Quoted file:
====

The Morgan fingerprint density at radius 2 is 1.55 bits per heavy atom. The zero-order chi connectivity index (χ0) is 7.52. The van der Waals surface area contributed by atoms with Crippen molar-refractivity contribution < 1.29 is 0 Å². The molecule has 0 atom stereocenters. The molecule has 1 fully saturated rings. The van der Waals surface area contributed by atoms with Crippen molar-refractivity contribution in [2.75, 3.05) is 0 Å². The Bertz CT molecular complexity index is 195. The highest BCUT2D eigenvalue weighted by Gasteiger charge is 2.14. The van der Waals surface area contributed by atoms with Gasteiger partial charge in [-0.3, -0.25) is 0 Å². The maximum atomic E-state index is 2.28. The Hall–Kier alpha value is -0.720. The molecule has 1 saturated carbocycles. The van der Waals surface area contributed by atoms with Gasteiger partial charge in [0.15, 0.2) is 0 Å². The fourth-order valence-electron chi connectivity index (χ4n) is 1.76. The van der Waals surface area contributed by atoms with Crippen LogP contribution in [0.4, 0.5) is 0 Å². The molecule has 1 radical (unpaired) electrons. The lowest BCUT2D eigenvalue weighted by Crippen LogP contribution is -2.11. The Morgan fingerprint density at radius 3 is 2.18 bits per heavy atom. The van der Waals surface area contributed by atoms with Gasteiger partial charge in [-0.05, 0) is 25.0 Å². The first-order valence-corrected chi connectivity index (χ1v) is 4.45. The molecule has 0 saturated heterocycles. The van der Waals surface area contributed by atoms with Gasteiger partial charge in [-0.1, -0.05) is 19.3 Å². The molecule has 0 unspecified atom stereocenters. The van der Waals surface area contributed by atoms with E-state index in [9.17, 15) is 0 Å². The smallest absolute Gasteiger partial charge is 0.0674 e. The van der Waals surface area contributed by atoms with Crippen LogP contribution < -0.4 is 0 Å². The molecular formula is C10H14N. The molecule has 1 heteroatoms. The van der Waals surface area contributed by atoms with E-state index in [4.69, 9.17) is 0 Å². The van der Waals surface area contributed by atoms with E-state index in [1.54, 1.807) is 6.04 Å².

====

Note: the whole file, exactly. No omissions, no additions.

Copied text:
The Morgan fingerprint density at radius 2 is 1.55 bits per heavy atom. The zero-order chi connectivity index (χ0) is 7.52. The van der Waals surface area contributed by atoms with Crippen molar-refractivity contribution < 1.29 is 0 Å². The molecule has 0 atom stereocenters. The molecule has 1 fully saturated rings. The van der Waals surface area contributed by atoms with Crippen molar-refractivity contribution in [2.75, 3.05) is 0 Å². The Bertz CT molecular complexity index is 195. The highest BCUT2D eigenvalue weighted by Gasteiger charge is 2.14. The van der Waals surface area contributed by atoms with Gasteiger partial charge in [-0.3, -0.25) is 0 Å². The maximum atomic E-state index is 2.28. The Hall–Kier alpha value is -0.720. The molecule has 1 saturated carbocycles. The van der Waals surface area contributed by atoms with Gasteiger partial charge in [0.15, 0.2) is 0 Å². The fourth-order valence-electron chi connectivity index (χ4n) is 1.76. The van der Waals surface area contributed by atoms with Crippen LogP contribution in [0.4, 0.5) is 0 Å². The molecule has 1 radical (unpaired) electrons. The lowest BCUT2D eigenvalue weighted by Crippen LogP contribution is -2.11. The Morgan fingerprint density at radius 3 is 2.18 bits per heavy atom. The van der Waals surface area contributed by atoms with Gasteiger partial charge in [-0.05, 0) is 25.0 Å². The first-order valence-corrected chi connectivity index (χ1v) is 4.45. The molecule has 0 saturated heterocycles. The van der Waals surface area contributed by atoms with Gasteiger partial charge in [-0.1, -0.05) is 19.3 Å². The molecule has 0 unspecified atom stereocenters. The van der Waals surface area contributed by atoms with E-state index in [9.17, 15) is 0 Å². The smallest absolute Gasteiger partial charge is 0.0674 e. The van der Waals surface area contributed by atoms with Crippen LogP contribution < -0.4 is 0 Å². The molecular formula is C10H14N. The molecule has 1 heteroatoms. The van der Waals surface area contributed by atoms with E-state index in [4.69, 9.17) is 0 Å². The van der Waals surface area contributed by atoms with E-state index in [1.54, 1.807) is 6.04 Å².